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Regex: The Simple Edition

Regex, also known as a regular expression, are patterns used throughout various programming languages that match parts of a primitive data type known as strings. If you thought patterns were already hard enough to find outside of code, you are now in for a rude awakening. But don’t worry, that’s why you are here; to learn the basics of a complex topic. But let me remind you, this is a simplified version of regex. This means you’ll have to continue reading up on this topic, but don’t worry because one place that is good to continue learning about regular expressions is freeCodeCamp.org. Anyway, let us begin your journey.

Introduction

A mathematician named Ken Thompson created regular expression in 1986. He drew inspiration from Stephen Kleene, Waren S. McCulloh, and Walter Pitts. Though regex may seem like a simple concept, it has several key parts that must be learned to harness its power. Within this article, we’ll only be addressing five parts: character classes, anchors, quantifiers, and alternation. For this article, the programming language being used is JavaScript.

Hold Up!

I forgot to mention the most crucial part, the structure of regex and how to even use said pattern. To begin a pattern, you must first create the pattern. You do this with two forward slashes like this / /. We know this as the search pattern. To find an exact match, you will just put a string in between the search pattern like so /Jason/. By default, it will only find the first match of Jason. However, you can change the behavior of the search pattern through flags. We will use two types of flags, -g and -i. By doing /Jason/g, the search pattern will now look through multiple entries of Jason within a string.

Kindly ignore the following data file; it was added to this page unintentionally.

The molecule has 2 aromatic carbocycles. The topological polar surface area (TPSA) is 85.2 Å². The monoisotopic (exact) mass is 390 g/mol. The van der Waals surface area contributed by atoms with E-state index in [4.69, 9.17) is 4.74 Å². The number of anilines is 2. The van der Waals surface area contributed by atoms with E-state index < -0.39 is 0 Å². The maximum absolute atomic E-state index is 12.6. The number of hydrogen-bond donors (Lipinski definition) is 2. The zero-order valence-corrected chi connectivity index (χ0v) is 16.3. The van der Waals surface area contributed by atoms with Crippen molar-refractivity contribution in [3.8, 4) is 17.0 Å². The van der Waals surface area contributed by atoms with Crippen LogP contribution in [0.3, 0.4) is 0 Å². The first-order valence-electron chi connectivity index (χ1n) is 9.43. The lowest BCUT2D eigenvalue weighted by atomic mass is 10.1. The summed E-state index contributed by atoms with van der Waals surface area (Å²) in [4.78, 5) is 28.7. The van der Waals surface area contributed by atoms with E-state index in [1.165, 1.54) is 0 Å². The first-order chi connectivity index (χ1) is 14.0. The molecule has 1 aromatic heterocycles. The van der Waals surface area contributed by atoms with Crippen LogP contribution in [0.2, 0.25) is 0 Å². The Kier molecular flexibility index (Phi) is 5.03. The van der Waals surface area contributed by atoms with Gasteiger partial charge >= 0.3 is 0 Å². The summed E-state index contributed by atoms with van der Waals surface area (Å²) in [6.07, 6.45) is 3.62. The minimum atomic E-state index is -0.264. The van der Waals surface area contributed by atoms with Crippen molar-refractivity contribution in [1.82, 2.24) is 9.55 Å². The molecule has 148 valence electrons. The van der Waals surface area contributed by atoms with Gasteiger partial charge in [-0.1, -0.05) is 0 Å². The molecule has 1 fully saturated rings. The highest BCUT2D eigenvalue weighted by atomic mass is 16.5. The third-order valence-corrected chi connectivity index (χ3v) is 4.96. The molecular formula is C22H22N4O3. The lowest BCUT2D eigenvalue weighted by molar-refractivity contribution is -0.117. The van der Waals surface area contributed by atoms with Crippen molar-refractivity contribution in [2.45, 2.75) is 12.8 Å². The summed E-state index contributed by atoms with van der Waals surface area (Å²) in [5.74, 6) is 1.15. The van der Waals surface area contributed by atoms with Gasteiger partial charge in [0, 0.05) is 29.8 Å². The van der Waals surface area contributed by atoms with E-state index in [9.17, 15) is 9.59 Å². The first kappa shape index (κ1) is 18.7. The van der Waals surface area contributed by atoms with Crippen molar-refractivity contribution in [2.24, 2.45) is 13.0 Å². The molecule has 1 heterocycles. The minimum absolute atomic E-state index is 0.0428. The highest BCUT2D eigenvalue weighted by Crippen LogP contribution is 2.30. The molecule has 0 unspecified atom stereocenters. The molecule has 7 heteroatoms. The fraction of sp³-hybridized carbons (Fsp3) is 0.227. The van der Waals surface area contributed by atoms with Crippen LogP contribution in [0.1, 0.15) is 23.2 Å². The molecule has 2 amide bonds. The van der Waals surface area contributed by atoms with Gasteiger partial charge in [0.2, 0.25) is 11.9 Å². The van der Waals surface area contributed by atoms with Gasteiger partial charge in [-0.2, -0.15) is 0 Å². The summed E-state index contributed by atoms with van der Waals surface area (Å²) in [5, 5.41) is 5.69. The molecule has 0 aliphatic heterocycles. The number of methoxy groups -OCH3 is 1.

let string = 'Jason Padilla';
let literalMatch = /Jason/g;

const test = literalMatch.test(string);
const match = string.match(literalMatch);

console.log(test) // true
console.log(match) // [‘Jason’]

Now add -i to the search pattern: /Jason/gi. This search pattern is no longer case-sensitive, meaning whether the string has Jason like JASON or jAson, the pattern will still match it.

let string = 'Jason jAson JASON';
let regex = /Jason/g;

const match = string.match(regex);

console.log(match) // [‘Jason’]



let string = 'Jason jAson JASON';
let regex = /Jason/gi;

const match = string.match(regex);

console.log(match) // [‘Jason’, ‘jAson’, ‘JASON’]

There are more special characters to be talked about, but the show must go on. And to continue this show, you must see if regular expression even works. We can do this with the .test() method. This method takes the regex, applies it to a string, and returns true or false depending on whether a match was found or not. There’s another method known as .match() that creates a new array, extracts the match/s, and pushes them within that new array. Now let’s begin.

Character Classes

Foremost, character classes are simple, it allows the computer to distinguish between characters. An example of this can discern between letters and numbers or only numbers. To match only numbers, you will type into the search pattern /\d/g, with the addition of the -g flag to enable iteration.

let numbers = "1234567890";
let regex = /\d/g;

const match = numbers.match(regex);

console.log(match) // [‘1’, ‘2’, ‘3’, ‘4’, ‘5’, ‘6’, ‘7’, ‘8’, ‘9’, ‘0’]

To match letters and numbers, you’ll enter \w into the search pattern to match any character (alphanumeric and underscore).

let numbers = "A B C, It's easy as 123";
let regex = /\w/g;

const match = numbers.match(regex);

console.log(match) // ['A', 'B', 'C', 'I', 't', 's', 'e', 'a', 's', 'y', 'a', 's', '1', '2', '3']